Von Willebrand disease, or VWD, is a genetic (inherited) bleeding disorder that
prevents blood from clotting
properly. Bleeding disorders (including hemophilia) are rare. Von Willebrand disease
is the most common bleeding disorder, and affects males and females equally.
What Happens in Von Willebrand Disease?
Normally, when a blood vessel is cut or torn, bleeding stops because of the blood's
ability to clot (to plug the hole in the blood vessel and stop the flow of blood).
This complex process involves platelets and proteins called clotting factors.
Von Willebrand factor is involved in the early stages of blood clotting, and also
carries the important clotting protein factor VIII. In people with VWD, the amount
of Von Willebrand factor clotting protein in the blood is lower than normal or doesn't
work as it should.
What Are the Signs & Symptoms of Von Willebrand Disease?
Many teens with VWD have such mild symptoms that they never know they have it.
Those with a more severe form of the disease, though, need a treatment plan to help
them reduce bleeding symptoms.
bleeding in the mucous membranes, such as the gums, nose, and lining of the gastrointestinal
What Are the Types of Von Willebrand Disease?
There are various forms of VWD:
In Type 1, the level of Von Willebrand factor in the blood is
reduced and the level of factor VIII also might be reduced. This is the most common
and mildest form of the disease. The symptoms might be so minor that the person isn't
ever diagnosed. People with type I VWD usually do not bleed spontaneously but can
have a lot of bleeding with menstrual periods, trauma, surgery, or when they have
a tooth pulled.
In Type 2, the level of Von Willebrand factor in the blood is
normal, but doesn't work as it should. Type 2 has several subtypes, including:
Type 2A: The building blocks that make up the factor (called
multimers) are smaller than usual or break down too easily.
Type 2B: The factor sticks to the platelets too well, leading
to clumping of the platelets, which can cause a low platelet number.
In Type 3, Von Willebrand factor and factor VIII levels are very
low or missing. Symptoms are severe and may include bleeding into joints and muscles.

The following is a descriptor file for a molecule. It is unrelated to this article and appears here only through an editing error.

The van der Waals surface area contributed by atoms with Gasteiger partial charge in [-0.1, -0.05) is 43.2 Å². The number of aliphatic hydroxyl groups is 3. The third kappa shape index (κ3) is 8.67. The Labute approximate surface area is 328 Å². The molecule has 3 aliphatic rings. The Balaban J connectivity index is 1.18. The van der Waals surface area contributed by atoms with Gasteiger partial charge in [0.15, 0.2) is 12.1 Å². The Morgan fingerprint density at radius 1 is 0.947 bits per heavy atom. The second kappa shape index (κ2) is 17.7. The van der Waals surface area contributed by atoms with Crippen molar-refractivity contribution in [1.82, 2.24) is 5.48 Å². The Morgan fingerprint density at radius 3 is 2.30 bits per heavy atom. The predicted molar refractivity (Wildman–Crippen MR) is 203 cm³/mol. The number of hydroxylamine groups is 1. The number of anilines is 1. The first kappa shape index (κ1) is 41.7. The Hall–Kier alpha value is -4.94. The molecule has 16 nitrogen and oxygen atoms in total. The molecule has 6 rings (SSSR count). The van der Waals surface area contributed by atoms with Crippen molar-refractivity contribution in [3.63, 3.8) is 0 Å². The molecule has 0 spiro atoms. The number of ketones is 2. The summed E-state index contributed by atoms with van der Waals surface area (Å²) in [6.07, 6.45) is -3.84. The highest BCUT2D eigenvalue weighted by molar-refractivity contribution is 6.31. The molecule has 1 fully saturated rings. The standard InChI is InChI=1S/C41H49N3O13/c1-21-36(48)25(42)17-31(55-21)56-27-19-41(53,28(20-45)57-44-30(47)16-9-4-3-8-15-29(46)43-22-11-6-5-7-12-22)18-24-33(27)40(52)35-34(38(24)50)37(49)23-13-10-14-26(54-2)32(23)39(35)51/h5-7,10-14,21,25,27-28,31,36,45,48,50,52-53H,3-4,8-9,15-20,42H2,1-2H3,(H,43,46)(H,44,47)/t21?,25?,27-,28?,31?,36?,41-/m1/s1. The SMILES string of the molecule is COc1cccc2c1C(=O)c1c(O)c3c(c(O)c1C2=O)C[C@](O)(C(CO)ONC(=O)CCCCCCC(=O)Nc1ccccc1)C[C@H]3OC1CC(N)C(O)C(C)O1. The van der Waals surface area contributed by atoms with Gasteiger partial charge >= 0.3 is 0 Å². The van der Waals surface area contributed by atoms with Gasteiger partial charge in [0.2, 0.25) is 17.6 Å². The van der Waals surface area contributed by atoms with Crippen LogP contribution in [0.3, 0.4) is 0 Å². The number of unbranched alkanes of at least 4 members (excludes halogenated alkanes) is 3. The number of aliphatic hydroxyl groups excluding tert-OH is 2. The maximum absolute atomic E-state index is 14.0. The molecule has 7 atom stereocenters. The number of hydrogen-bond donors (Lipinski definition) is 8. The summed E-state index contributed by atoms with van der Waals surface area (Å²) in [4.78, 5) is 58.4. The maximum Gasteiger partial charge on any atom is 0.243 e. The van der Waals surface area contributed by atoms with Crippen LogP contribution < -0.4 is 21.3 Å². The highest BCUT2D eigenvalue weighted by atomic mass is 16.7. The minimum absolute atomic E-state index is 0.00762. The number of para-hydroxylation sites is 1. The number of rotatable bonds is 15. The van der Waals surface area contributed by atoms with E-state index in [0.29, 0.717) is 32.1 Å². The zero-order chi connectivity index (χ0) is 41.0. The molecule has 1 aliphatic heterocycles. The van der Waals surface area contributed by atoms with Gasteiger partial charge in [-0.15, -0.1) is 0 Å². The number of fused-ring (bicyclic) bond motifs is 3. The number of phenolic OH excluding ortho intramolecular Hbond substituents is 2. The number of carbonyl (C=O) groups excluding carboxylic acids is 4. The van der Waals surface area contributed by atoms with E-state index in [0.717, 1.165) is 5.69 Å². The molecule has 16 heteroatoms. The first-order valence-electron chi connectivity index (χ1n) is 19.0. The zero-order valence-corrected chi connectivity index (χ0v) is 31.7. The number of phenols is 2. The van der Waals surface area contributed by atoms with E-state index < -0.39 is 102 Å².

Pseudo, or platelet-type, Von Willebrand disease
is similar to type 2B, but the defect is in the platelets instead of in the factor.
What Causes Von Willebrand Disease?
Like hemophilia, VWD is a genetic
disorder. Usually, it's passed from parent to child, but sometimes can happen after
birth. The child of a man or a woman with VWD has a 50% chance of getting the gene.
A child also can inherit the gene and show no symptoms, but still can pass the
gene on to any offspring.
How Is Von Willebrand Disease Diagnosed?
Because symptoms can be mild, VWD can be hard to diagnose and often isn't found.
If a doctor thinks you have VWD, he or she will examine you and ask about your
medical history. Your
includes things like your past health, your family's health, and any medicines
The doctor also may send a blood sample to a lab for tests. Tests might need to be repeated because the levels they detect may rise and
fall over time.
How Is Von Willebrand Disease Treated?
The most common treatment for VWD is desmopressin. This synthetic
(manmade) hormone causes
a temporary increase in the Von Willebrand factor and factor VIII levels. It can be
given as an injection or a nasal spray. But it doesn't work for everyone and may not
be helpful in treating type 2. Some patients will need treatment with an intravenous
(IV, given into a vein) form of Von Willebrand factor.
Medicine to slow or prevent the breakdown of blood clots also might be used, and
fibrin glue can be put directly on a wound to stop bleeding.
Treatments for girls with heavy menstrual bleeding from VWD also might include
pills or an IUD
that contains the hormone
What Else Should I Know?
If bleeding happens, apply pressure to the area.
During nosebleeds, pinch the soft part of the nose and lean slightly forward to
keep the blood from flowing down your throat.
Tell your hematologist if any surgery or procedures are planned.
Tell the dentist that you have VWD. You might need medicine before dental work
to reduce bleeding.
Do not take aspirin and other non-steroidal anti-inflammatory drugs (NSAIDs),
such as ibuprofen, for pain or fever. These drugs affect how platelets work and can
increase the risk of bleeding. It is safe to take acetaminophen, which doesn't affect
Contact sports might risky for teens with VWD. Instead, you can stay active with
activities like swimming,
biking, and walking.
Discuss any restrictions with your doctor.
Call your doctor right away if you have any excessive or unexplained bleeding.